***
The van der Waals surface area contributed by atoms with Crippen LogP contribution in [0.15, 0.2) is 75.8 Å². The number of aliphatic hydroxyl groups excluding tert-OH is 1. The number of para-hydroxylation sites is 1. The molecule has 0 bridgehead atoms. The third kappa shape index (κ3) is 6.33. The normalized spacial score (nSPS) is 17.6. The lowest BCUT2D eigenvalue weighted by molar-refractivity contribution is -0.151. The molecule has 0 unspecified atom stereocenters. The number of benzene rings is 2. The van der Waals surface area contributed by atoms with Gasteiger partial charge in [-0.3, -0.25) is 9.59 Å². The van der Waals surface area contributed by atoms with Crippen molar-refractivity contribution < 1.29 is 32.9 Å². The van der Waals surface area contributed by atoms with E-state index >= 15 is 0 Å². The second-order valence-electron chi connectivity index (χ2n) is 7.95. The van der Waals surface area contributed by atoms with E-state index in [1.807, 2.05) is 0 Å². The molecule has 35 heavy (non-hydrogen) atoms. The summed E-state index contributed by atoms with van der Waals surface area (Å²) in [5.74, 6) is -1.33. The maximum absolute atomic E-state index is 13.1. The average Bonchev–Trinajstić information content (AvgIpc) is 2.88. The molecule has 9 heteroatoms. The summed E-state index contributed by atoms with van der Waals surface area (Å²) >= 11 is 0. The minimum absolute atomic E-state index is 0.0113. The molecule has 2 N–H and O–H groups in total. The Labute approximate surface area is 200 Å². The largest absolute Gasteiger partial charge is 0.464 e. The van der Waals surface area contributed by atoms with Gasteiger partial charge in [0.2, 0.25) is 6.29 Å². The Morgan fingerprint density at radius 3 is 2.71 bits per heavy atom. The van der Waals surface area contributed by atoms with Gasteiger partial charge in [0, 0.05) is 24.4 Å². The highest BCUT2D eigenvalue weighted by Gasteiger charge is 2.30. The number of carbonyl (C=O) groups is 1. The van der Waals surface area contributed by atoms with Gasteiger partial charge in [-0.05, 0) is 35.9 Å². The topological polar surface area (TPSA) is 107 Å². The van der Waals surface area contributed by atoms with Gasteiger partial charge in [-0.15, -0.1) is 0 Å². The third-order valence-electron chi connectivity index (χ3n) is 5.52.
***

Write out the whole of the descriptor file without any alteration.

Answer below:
The van der Waals surface area contributed by atoms with Crippen LogP contribution in [0.15, 0.2) is 75.8 Å². The number of aliphatic hydroxyl groups excluding tert-OH is 1. The number of para-hydroxylation sites is 1. The molecule has 0 bridgehead atoms. The third kappa shape index (κ3) is 6.33. The normalized spacial score (nSPS) is 17.6. The lowest BCUT2D eigenvalue weighted by molar-refractivity contribution is -0.151. The molecule has 0 unspecified atom stereocenters. The number of benzene rings is 2. The van der Waals surface area contributed by atoms with Gasteiger partial charge in [-0.3, -0.25) is 9.59 Å². The van der Waals surface area contributed by atoms with Crippen molar-refractivity contribution < 1.29 is 32.9 Å². The van der Waals surface area contributed by atoms with E-state index >= 15 is 0 Å². The second-order valence-electron chi connectivity index (χ2n) is 7.95. The van der Waals surface area contributed by atoms with E-state index in [1.807, 2.05) is 0 Å². The molecule has 35 heavy (non-hydrogen) atoms. The summed E-state index contributed by atoms with van der Waals surface area (Å²) in [5.74, 6) is -1.33. The maximum absolute atomic E-state index is 13.1. The average Bonchev–Trinajstić information content (AvgIpc) is 2.88. The molecule has 9 heteroatoms. The summed E-state index contributed by atoms with van der Waals surface area (Å²) >= 11 is 0. The minimum absolute atomic E-state index is 0.0113. The molecule has 2 N–H and O–H groups in total. The Labute approximate surface area is 200 Å². The largest absolute Gasteiger partial charge is 0.464 e. The van der Waals surface area contributed by atoms with Gasteiger partial charge in [0.2, 0.25) is 6.29 Å². The Morgan fingerprint density at radius 3 is 2.71 bits per heavy atom. The van der Waals surface area contributed by atoms with Gasteiger partial charge in [0, 0.05) is 24.4 Å². The highest BCUT2D eigenvalue weighted by Gasteiger charge is 2.30. The number of carbonyl (C=O) groups is 1. The van der Waals surface area contributed by atoms with Gasteiger partial charge in [-0.05, 0) is 35.9 Å². The topological polar surface area (TPSA) is 107 Å². The van der Waals surface area contributed by atoms with Gasteiger partial charge in [-0.15, -0.1) is 0 Å². The third-order valence-electron chi connectivity index (χ3n) is 5.52.